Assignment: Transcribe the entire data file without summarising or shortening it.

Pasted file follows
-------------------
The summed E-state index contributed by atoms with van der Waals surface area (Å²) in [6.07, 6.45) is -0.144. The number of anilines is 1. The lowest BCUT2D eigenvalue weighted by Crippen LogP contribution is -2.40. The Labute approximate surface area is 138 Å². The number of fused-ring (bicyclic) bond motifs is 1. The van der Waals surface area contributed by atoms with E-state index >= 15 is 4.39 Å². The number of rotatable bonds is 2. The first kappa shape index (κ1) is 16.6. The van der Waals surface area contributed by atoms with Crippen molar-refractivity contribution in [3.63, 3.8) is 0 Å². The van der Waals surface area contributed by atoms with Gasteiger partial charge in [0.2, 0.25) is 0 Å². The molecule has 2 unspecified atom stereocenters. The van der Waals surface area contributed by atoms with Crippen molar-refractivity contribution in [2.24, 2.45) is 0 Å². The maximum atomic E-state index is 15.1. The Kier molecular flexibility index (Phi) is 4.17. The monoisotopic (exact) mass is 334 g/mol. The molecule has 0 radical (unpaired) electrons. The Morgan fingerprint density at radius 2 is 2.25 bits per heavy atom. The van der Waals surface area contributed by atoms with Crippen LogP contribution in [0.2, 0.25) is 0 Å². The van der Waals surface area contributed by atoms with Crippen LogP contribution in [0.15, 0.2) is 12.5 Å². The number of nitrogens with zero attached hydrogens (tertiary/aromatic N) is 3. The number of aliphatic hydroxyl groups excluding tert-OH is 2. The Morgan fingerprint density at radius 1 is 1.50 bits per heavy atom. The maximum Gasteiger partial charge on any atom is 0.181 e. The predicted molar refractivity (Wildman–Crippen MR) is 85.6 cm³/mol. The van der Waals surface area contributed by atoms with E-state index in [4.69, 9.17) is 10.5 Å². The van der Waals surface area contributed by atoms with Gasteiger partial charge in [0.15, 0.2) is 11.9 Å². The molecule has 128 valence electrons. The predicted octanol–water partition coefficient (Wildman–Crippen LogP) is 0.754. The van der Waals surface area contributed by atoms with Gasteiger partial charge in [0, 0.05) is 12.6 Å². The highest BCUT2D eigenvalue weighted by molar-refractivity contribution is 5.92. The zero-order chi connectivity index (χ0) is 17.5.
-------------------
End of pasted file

The summed E-state index contributed by atoms with van der Waals surface area (Å²) in [6.07, 6.45) is -0.144. The number of anilines is 1. The lowest BCUT2D eigenvalue weighted by Crippen LogP contribution is -2.40. The Labute approximate surface area is 138 Å². The number of fused-ring (bicyclic) bond motifs is 1. The van der Waals surface area contributed by atoms with E-state index >= 15 is 4.39 Å². The number of rotatable bonds is 2. The first kappa shape index (κ1) is 16.6. The van der Waals surface area contributed by atoms with Crippen molar-refractivity contribution in [3.63, 3.8) is 0 Å². The van der Waals surface area contributed by atoms with Gasteiger partial charge in [0.2, 0.25) is 0 Å². The molecule has 2 unspecified atom stereocenters. The van der Waals surface area contributed by atoms with Crippen molar-refractivity contribution in [2.24, 2.45) is 0 Å². The maximum atomic E-state index is 15.1. The Kier molecular flexibility index (Phi) is 4.17. The monoisotopic (exact) mass is 334 g/mol. The molecule has 0 radical (unpaired) electrons. The Morgan fingerprint density at radius 2 is 2.25 bits per heavy atom. The van der Waals surface area contributed by atoms with Crippen LogP contribution in [0.2, 0.25) is 0 Å². The van der Waals surface area contributed by atoms with Crippen LogP contribution in [0.15, 0.2) is 12.5 Å². The number of nitrogens with zero attached hydrogens (tertiary/aromatic N) is 3. The number of aliphatic hydroxyl groups excluding tert-OH is 2. The Morgan fingerprint density at radius 1 is 1.50 bits per heavy atom. The maximum Gasteiger partial charge on any atom is 0.181 e. The predicted molar refractivity (Wildman–Crippen MR) is 85.6 cm³/mol. The van der Waals surface area contributed by atoms with E-state index in [4.69, 9.17) is 10.5 Å². The van der Waals surface area contributed by atoms with Gasteiger partial charge in [0.15, 0.2) is 11.9 Å². The molecule has 128 valence electrons. The predicted octanol–water partition coefficient (Wildman–Crippen LogP) is 0.754. The van der Waals surface area contributed by atoms with Gasteiger partial charge in [0, 0.05) is 12.6 Å². The highest BCUT2D eigenvalue weighted by molar-refractivity contribution is 5.92. The zero-order chi connectivity index (χ0) is 17.5.